West said no one has produced a clear explanation of what legal authority allows college professors to impose class mandates when a university is banned from imposing the same mandates, although he said ongoing litigation may ultimately address that issue.
Some critics have suggested colleges should have to provide refunds to students kicked out of class over mask mandates that are of dubious legal authority or medical validity. West said that’s a valid point.
“If it was my child, I would definitely be fighting tooth and nail to get refunded,” West said. “You paid for services that you’re not getting, and in any other instance you get your money back.”
In an email, an unindentified official with the University of Oklahoma’s media-relations office said the school would not provide refunds to students denied classroom access and instruction due to the university’s mask-mandate policy, which the official said is imposed on students in a classroom that included another individual who tested positive for COVID at some point.
“The university’s limited masking protocol does not distinguish between vaccinated and unvaccinated persons, and remains legally compliant by ensuring exemptions exist as required by law,” the OU statement said. “As classes remain accessible to students adhering to the safety protocols and, to the university’s knowledge no student following the protocols has been denied access, there is no basis for refunds.”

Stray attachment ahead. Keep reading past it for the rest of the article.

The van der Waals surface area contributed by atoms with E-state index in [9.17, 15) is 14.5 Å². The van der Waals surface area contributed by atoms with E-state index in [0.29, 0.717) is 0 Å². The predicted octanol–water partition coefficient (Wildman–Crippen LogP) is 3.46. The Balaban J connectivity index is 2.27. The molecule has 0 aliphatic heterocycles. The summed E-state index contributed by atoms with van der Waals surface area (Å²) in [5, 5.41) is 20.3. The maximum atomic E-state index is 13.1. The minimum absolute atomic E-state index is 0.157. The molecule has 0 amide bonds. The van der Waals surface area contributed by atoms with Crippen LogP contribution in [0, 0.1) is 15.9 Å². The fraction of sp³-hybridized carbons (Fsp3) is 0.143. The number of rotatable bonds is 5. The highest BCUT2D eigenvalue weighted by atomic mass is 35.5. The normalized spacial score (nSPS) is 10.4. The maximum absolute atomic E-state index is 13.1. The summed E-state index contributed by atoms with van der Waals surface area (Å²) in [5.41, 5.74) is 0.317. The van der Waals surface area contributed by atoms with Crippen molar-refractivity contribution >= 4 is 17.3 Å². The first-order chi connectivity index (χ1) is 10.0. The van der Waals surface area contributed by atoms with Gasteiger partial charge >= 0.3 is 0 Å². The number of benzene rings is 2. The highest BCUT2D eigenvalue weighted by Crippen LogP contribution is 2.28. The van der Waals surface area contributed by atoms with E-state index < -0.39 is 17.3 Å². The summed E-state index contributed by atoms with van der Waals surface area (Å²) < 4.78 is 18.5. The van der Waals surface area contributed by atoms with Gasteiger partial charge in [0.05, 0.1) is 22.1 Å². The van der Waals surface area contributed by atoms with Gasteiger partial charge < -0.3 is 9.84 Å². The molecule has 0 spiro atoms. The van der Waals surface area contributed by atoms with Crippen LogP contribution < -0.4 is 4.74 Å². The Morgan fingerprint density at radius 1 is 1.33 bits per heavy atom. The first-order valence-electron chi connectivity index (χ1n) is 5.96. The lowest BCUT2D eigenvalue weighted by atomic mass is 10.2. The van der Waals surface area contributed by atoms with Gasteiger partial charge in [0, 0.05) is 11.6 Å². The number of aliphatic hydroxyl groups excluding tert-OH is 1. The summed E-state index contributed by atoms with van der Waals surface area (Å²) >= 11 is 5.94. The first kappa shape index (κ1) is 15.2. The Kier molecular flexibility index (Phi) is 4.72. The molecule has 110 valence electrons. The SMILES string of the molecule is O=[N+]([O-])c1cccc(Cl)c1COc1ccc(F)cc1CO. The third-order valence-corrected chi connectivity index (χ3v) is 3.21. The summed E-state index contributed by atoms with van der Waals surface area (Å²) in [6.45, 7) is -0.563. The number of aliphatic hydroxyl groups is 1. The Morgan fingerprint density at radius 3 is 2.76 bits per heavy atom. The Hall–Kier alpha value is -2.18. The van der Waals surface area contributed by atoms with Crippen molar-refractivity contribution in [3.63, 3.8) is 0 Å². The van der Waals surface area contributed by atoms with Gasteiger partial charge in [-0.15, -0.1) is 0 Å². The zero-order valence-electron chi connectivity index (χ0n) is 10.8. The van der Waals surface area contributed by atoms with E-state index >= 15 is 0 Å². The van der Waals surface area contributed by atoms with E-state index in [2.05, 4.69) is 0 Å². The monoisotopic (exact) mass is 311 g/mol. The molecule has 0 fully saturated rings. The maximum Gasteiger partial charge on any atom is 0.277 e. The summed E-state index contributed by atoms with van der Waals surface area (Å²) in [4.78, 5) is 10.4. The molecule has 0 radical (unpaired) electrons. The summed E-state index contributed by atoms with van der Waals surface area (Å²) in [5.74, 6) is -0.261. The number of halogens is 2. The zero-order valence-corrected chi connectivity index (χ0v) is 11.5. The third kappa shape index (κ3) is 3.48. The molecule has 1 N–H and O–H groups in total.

OSU officials did not respond to a request for comment.
Ray Carter is the director of OCPA’s Center for Independent Journalism. He has two decades of experience in journalism and communications. He previously served as senior Capitol reporter for The Journal Record, media director for the Oklahoma House of Representatives, and chief editorial writer at The Oklahoman. As a reporter for The Journal Record, Carter received 12 Carl Rogan Awards in four years—including awards for investigative reporting, general news reporting, feature writing, spot news reporting, business reporting, and sports reporting. While at The Oklahoman, he was the recipient of several awards, including first place in the editorial writing category of the Associated Press/Oklahoma News Executives Carl Rogan Memorial News Excellence Competition for an editorial on the history of racism in the Oklahoma legislature.